Silicon Valley CEOs take sides against Trump's Muslim immigration ban

Though tech companies are nearly unanimous in their condemnation of the executive order, some are facing backlash for not going far enough.

On social media and in emails to their staff, tech CEOs and companies are speaking out against President Donald Trump’s controversial immigration ban, and taking steps to protect their employees from being barred from entering the country.

On Friday, Trump signed an executive order that blocked citizens of seven Muslim-majority countries—Iran, Iraq, Libya, Somalia, Sudan, Syria and Yemen—from visiting the United States for at least 90 days. This includes people that currently have US visas and legal permits to live in the US.

The event sparked protests at airports across the country throughout the weekend as people were detained. On Saturday night, a New York federal judge issued a temporary stay for people who were apprehended. By Sunday morning, Trump’s position on the order had not swayed.

Though the ban stands to impact nearly any industry that does business internationally or relies on foreign workers, CEOs from the tech industry were among the first to speak out, among them Google’s Sundar Pichai, Apple’s Tim Cook and Facebook’s Mark Zuckerberg.

Emphasizing the international roots of America's tech industry, Salesforce chief digital evangelist Vala Afshar on Friday tweeted a list of companies that were founded by first- or second-generation immigrants, many of whom have denounced Trump’s executive order.

Out of this list, IBM, Oracle, Yahoo and AT&T are the only companies that have not yet released statements about the ban. Oracle CEO Safra Catz, who immigrated to the US when she was 6, was a member of Trump’s transition team, and IBM CEO and Chairwoman Ginni Rometty is a member of Trump’s economic advisory board.

Here are the tech CEOs and companies that have taken a stance on the immigration ban so far.

Sundar Pichai, CEO, Google

In an email to staff on Friday, Pichai wrote that more than 100 staffers have been affected by the order, reported Bloomberg News. "It’s painful to see the personal cost of this executive order on our colleagues," wrote Pichai. Pichai also urged any Google staff abroad to get back to the US as quickly as possible. Google retweeted Pichai’s message.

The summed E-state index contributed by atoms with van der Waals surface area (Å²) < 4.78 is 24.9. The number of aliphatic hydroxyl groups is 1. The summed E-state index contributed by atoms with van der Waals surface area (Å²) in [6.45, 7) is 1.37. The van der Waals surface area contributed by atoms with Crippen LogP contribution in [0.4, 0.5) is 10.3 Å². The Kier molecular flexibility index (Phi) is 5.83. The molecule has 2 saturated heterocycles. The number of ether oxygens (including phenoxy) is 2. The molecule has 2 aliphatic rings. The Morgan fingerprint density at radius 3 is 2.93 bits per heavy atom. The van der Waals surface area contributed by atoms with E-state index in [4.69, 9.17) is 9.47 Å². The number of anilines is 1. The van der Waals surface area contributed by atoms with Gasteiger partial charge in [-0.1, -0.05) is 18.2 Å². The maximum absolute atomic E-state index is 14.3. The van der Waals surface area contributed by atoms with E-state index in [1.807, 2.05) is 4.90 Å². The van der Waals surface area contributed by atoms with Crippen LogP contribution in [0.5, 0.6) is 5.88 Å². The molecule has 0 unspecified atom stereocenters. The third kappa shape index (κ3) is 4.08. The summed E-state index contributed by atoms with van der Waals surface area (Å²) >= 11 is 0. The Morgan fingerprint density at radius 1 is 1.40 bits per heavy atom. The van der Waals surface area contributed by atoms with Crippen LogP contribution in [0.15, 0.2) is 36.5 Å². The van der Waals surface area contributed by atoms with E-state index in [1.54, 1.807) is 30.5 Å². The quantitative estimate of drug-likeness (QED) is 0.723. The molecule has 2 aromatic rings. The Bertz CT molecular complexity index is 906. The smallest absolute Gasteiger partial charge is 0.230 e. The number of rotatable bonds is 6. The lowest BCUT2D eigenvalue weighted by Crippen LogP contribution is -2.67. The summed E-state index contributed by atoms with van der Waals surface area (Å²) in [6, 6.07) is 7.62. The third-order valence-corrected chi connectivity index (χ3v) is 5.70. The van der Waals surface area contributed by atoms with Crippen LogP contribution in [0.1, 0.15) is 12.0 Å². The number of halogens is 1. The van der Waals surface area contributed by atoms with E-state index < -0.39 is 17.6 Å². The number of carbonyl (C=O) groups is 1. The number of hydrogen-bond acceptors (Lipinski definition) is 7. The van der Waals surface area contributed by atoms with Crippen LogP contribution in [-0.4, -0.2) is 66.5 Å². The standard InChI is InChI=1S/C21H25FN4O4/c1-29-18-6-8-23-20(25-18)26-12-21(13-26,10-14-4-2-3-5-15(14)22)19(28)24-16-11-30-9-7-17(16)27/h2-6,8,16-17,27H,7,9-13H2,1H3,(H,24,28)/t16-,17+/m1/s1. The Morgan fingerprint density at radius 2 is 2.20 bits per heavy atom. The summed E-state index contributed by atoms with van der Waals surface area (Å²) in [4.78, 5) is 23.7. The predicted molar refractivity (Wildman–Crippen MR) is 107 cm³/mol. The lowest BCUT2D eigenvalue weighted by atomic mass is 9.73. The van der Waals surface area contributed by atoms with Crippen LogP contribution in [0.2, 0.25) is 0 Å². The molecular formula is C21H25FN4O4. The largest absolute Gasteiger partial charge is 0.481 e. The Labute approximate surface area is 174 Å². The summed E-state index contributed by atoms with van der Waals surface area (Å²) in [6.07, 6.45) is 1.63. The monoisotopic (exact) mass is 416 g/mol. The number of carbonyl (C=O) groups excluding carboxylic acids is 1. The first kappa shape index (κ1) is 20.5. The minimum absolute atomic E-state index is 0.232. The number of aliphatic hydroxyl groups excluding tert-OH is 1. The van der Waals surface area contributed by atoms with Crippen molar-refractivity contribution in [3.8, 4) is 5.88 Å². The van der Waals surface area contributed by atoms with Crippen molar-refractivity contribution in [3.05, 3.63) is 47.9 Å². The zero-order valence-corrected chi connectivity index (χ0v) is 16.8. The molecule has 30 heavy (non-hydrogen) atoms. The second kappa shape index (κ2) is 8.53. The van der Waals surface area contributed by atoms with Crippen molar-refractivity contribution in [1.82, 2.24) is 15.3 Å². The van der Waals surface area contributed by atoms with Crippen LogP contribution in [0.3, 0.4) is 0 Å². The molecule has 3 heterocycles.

Here is a list of the tech CEOs who have spoken out so far. 

Tim Cook, CEO, Apple
In an email sent to staff, Apple CEO Tim Cook wrote that Apple does not support Trump’s executive action on immigration, according to Business Insider. "Apple would not exist without immigration," wrote Cook, "let alone thrive and innovate the way we do." The biological father of Apple co-founder Steve Jobs was an immigrant. Cook continued: "We have reached out to the White House to explain the negative effect on our coworkers and our company."

Satya Nadella, CEO, Microsoft
In a Linkedin post on Saturday, Microsoft CEO Satya Nadella wrote about an email that was sent out to all employees. In the email, Microsoft wrote that 76 employees are affected by the order and the company is working to provide support for these employees. Nadella himself is an immigrant from India. "As an immigrant and as a CEO, I’ve both experienced and seen the positive impact that immigration has on our company, for the country, and for the world," wrote Nadella. "We will continue to advocate on this important topic."

Mark Zuckerberg, CEO and co-founder, Facebook

Jack Dorsey, CEO and founder, Twitter; Square

Brian Chesky, CEO of Airbnb

Travis Kalanick, CEO, Uber

In an email sent to employees and a Facebook post, Uber CEO Travis Kalanick wrote that the company would help compensate drivers affected by the order for the next three months. "This order has far broader implications as it also affects thousands of drivers who use Uber and come from the listed countries, many of whom take long breaks to go back home to see their extended family," wrote Kalanick. The CEO is a member of Trump’s economic advisory board, and writes that he will raise the issue this Friday during the group's first meeting.

Still, Uber elicited widespread criticism Saturday when it refused to suspend service to New York's John K. Kennedy Airport during a brief strike by city taxi drivers protesting the ban. The hashtag #DeleteUber quickly gained traction on Twitter. The hashtag #BoycottUber also trended on Twitter Friday morning after Kalanick said the company would work with Trump. #GrabYourWallet leader Shannon Coulter pointed out that Uber CEO Travis Kalanick is a member of Trump’s Strategic and Policy Forum.

Logan Green, CEO, Lyft

In an email to Lyft users, the company also condemned the executive order, calling it "aniethical," and stated it would donate $1 million to the American Civil Liberties Union. On Twitter, users saw Lyft’s positioning as a contrast to Uber’s response.



Devin Wenig, CEO, eBay

Reed Hastings, CEO, Netflix

Elon Musk, CEO, Tesla, SpaceX

Tesla, SpaceX retweeted Musk's tweet.

Stewart Butterfield, CEO, Slack; co-founder, Flickr

Mark Benioff, CEO, Salesforce

Drew Houston, CEO, Dropbox

Chad Dickerson, CEO, Etsy

Max Levchin, co-founder, PayPal

Sam Altman, CEO, Y Combinator

Jeff Lawson, CEO and co-founder, Twilio

Aaron Levie, CEO, Box

Patrick Collison, CEO, Stripe

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